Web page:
HTC lost a whopping $330 million during Q4 2017, with flat revenues compared to Q3

Water is wet, grass is green, and tech media darling HTC continues to lose boatloads of money. The financially (and creatively) struggling Taiwanese company’s latest quarterly report should come as no shock to anyone who’s been following those bleak monthly results released throughout last year. Or to those who noticed the U11 didn’t go anywhere, the U11+ never even reached the US, and virtual reality headsets are hardly redefining mainstream trends.

Of course, Google’s $1.1 billion should provide at least some temporary relief, offering HTC possibly a last-ditch chance to find “significant long-term growth opportunities” through “greater investment in emerging technologies.”

But until said gain will be “recognized” at the end of Q1 2018, the Vive makers’ full fiscal Q4 2017 scores are in, and they’re… awful. Revenue is flat compared to the year’s third quarter, which is certainly not what a consumer electronics manufacturer wants to hear when reviewing holiday sales.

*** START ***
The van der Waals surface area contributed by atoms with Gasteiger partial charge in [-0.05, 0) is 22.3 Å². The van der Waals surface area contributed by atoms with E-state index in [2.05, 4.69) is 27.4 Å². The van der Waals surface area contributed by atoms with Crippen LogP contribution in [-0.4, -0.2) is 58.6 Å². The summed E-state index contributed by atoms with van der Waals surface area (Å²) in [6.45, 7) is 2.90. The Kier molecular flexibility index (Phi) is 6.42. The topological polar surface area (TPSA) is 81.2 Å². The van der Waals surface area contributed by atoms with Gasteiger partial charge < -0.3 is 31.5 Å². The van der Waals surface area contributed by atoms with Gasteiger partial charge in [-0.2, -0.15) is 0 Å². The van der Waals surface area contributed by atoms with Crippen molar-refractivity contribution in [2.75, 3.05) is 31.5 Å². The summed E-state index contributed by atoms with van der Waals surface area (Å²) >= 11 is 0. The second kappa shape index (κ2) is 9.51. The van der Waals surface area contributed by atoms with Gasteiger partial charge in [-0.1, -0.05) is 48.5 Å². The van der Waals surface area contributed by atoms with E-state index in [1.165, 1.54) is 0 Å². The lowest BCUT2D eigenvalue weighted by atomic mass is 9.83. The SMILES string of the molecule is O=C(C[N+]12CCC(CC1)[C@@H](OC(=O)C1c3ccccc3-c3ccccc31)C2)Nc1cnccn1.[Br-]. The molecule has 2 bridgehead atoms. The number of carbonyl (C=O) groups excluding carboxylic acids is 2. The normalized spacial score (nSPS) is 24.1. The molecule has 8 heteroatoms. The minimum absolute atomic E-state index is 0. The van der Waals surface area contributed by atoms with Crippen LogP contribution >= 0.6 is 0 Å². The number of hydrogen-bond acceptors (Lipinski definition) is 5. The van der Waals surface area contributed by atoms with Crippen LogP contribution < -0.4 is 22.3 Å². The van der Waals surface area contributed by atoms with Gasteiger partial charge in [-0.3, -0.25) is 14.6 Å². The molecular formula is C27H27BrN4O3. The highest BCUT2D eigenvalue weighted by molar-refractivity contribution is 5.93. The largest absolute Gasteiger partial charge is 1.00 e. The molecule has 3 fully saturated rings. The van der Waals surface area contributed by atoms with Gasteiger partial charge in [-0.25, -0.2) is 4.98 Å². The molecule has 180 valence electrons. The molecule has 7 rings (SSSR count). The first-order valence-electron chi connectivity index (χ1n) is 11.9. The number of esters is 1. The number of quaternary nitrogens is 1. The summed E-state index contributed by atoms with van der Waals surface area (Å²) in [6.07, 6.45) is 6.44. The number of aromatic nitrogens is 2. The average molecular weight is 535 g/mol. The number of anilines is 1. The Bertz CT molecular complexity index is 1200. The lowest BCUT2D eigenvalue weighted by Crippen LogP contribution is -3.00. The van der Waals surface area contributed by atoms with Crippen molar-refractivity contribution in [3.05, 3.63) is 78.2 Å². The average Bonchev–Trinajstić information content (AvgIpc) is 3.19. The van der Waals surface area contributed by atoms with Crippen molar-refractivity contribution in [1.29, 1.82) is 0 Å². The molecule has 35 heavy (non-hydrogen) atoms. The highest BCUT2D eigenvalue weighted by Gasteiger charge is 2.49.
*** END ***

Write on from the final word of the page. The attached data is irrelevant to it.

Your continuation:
Worse yet, HTC managed to post an operating loss of NT$9.6 billion, which equates to roughly US$330 million, on NT$15.7 billion earnings, shaving a massive NT$11.93 (US$0.41) off the value of each company share in just three months.

The latest (and greatest) quarterly loss is attributed to “market competition, product mix, pricing, and recognized inventory write-downs”, so basically, nothing’s working anymore for the creators of the first commercially released device to use Android.

Still, and even though the beginning of 2018 hasn’t looked any better, HTC retains a positive outlook on “another strong year of innovation at the forefront of its markets.” Oh, how we wish we could believe that!

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About The Author
Adrian Diaconescu
Adrian has had an insatiable passion for writing since he was in school and found himself writing philosophical essays about the meaning of life and the differences between light and dark beer. Later, he realized this was pretty much his only marketable skill, so he first created a personal blog (in Romanian) and then discovered his true calling, which is writing about all things tech (in English).